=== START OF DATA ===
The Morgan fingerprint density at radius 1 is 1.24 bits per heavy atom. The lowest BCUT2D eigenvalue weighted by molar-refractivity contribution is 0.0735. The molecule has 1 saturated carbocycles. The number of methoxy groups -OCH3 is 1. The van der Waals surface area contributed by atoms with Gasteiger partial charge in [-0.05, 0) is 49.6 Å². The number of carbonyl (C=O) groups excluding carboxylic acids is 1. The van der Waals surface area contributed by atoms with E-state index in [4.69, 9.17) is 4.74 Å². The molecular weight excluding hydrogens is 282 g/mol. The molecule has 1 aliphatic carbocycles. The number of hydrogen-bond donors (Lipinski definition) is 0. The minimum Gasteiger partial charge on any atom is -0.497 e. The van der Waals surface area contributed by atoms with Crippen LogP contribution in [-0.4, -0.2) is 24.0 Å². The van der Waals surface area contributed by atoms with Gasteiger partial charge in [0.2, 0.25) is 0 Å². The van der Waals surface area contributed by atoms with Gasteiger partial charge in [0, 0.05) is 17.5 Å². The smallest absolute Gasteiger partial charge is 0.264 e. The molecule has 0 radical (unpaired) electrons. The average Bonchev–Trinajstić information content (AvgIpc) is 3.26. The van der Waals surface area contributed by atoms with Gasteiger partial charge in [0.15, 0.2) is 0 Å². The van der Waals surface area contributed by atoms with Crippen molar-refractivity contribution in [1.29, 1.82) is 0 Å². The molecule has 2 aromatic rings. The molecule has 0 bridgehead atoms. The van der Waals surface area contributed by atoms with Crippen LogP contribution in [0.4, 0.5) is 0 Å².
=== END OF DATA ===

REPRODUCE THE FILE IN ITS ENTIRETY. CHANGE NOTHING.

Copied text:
The Morgan fingerprint density at radius 1 is 1.24 bits per heavy atom. The lowest BCUT2D eigenvalue weighted by molar-refractivity contribution is 0.0735. The molecule has 1 saturated carbocycles. The number of methoxy groups -OCH3 is 1. The van der Waals surface area contributed by atoms with Gasteiger partial charge in [-0.05, 0) is 49.6 Å². The number of carbonyl (C=O) groups excluding carboxylic acids is 1. The van der Waals surface area contributed by atoms with E-state index in [4.69, 9.17) is 4.74 Å². The molecular weight excluding hydrogens is 282 g/mol. The molecule has 1 aliphatic carbocycles. The number of hydrogen-bond donors (Lipinski definition) is 0. The minimum Gasteiger partial charge on any atom is -0.497 e. The van der Waals surface area contributed by atoms with Crippen LogP contribution in [-0.4, -0.2) is 24.0 Å². The van der Waals surface area contributed by atoms with Gasteiger partial charge in [0.2, 0.25) is 0 Å². The van der Waals surface area contributed by atoms with Gasteiger partial charge in [0, 0.05) is 17.5 Å². The smallest absolute Gasteiger partial charge is 0.264 e. The molecule has 0 radical (unpaired) electrons. The average Bonchev–Trinajstić information content (AvgIpc) is 3.26. The van der Waals surface area contributed by atoms with Gasteiger partial charge in [0.15, 0.2) is 0 Å². The van der Waals surface area contributed by atoms with Crippen molar-refractivity contribution in [1.29, 1.82) is 0 Å². The molecule has 2 aromatic rings. The molecule has 0 bridgehead atoms. The van der Waals surface area contributed by atoms with Crippen LogP contribution in [0.4, 0.5) is 0 Å².